Rising rates of Lyme disease should concern city dwellers as well as rural residents

     Philadelphia Fairmount Par's Belmont Plateau (Emma Lee/WHYY)

    Philadelphia Fairmount Par's Belmont Plateau (Emma Lee/WHYY)

    Cases of Lyme disease are rising dramatically. In Pennsylvania last year, more than 12,000 new cases were reported. Because of last year’s relatively warm winter, the ticks that carry the disease weren’t able to go dormant and have had more time to breed.

    Many may dismiss the rising tide of Lyme disease as a rural problem, but it poses as much of a danger to city dwellers as does to those who live near the woods, said Julia Wagner of the PA Lyme Resource Network.

    “We think of deer as really being the ones that drive up Lyme disease,” she said. “It’s actually the mice and small mammals that will transport the ticks into your yard and into your home. So anywhere you have mice, you have a risk of ticks on your property.”

    These days, Wagner is a leading activist for Lyme awareness who was instrumental in getting  Pennsylvania to enact legislation aimed at preventing the disease. Her journey began more than a decade ago when she and her three  children were diagnosed with the disease. And she said they were probably infected in their Montgomery County neighborhood.

    The population most at risk for Lyme is young children, according to statistics. Other susceptible groups include their parents and retirees who spend time outside.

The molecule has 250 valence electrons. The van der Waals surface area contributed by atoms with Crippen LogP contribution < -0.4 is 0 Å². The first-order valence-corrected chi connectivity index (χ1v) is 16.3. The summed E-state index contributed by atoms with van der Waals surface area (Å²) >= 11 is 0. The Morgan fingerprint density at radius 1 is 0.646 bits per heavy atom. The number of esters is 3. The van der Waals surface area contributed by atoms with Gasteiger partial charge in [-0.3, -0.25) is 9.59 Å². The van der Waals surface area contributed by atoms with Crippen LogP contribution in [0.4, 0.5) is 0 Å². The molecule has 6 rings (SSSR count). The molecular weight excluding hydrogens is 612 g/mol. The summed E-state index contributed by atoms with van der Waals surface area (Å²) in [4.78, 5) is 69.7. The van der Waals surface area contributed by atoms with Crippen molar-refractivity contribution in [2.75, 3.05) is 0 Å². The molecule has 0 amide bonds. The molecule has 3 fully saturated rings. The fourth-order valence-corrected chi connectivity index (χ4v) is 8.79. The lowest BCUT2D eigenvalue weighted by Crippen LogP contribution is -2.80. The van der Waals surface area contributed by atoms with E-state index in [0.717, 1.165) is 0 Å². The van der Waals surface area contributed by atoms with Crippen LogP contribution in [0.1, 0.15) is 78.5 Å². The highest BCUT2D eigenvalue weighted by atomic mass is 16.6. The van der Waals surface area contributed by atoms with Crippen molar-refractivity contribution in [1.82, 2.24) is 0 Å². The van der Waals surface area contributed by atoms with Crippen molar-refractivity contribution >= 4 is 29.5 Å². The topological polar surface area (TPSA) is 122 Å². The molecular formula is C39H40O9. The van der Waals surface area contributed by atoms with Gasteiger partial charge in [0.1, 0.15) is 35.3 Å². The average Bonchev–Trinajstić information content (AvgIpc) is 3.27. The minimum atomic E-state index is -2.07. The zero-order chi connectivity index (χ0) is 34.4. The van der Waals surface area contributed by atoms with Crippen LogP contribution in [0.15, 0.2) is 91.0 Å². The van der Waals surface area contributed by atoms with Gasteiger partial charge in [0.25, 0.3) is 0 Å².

A variety of tick-borne bacteria cause Lyme disease, making it hard to diagnose and treat. Emily Yost, who co-founded the PhillyLyme support group, said it’s not uncommon for Lyme patients to see many doctors before they get the right diagnosis.

    “The list of symptoms is a mile long,” said Yost. “Lyme disease can go anywhere in the body. The bacteria doesn’t stay in one system, it can go wherever.

    “One day, your knee could be hurting, and the next day your knee could be fine, and it could be your shoulder,” she said. “Oftentimes, the doctors can’t figure out what’s wrong … sometimes they’ll tell the patient that they need psychiatric care.”

    Yost said she was sick for five years before she got an accurate diagnosis from an ear nose and throat doctor.

    Lyme symptoms also differ between adults and children. Wagner’s daughter experienced the classic joint pain, but also stomach aches, recurring illnesses, and neurological issues.

    “She became extremely emotional and had meltdowns that we would think of as a toddler meltdown,” Wagner said. “She was having them at age 6.”

    In 2014, Pennsylvania passed Act 83 to expand Lyme disease prevention and education efforts, as well as improving surveillance. But underfunding has hampered the program.

    Another barrier many Lyme disease patients face is that health insurers may deny claims for long-term or recurring treatments.

    There is no cure for Lyme disease. Treatments work to reduce symptoms, which could get better only to show up later in life. Wagner says her organization is advocating another bill that would require insurers to cover all aspects of Lyme disease treatment in the state.

    For now, prevention is the best remedy. Wagner recommends treating clothing with repellent, especially socks and shoes, as well as regular tick checks, and wearing light colored clothing when outside.

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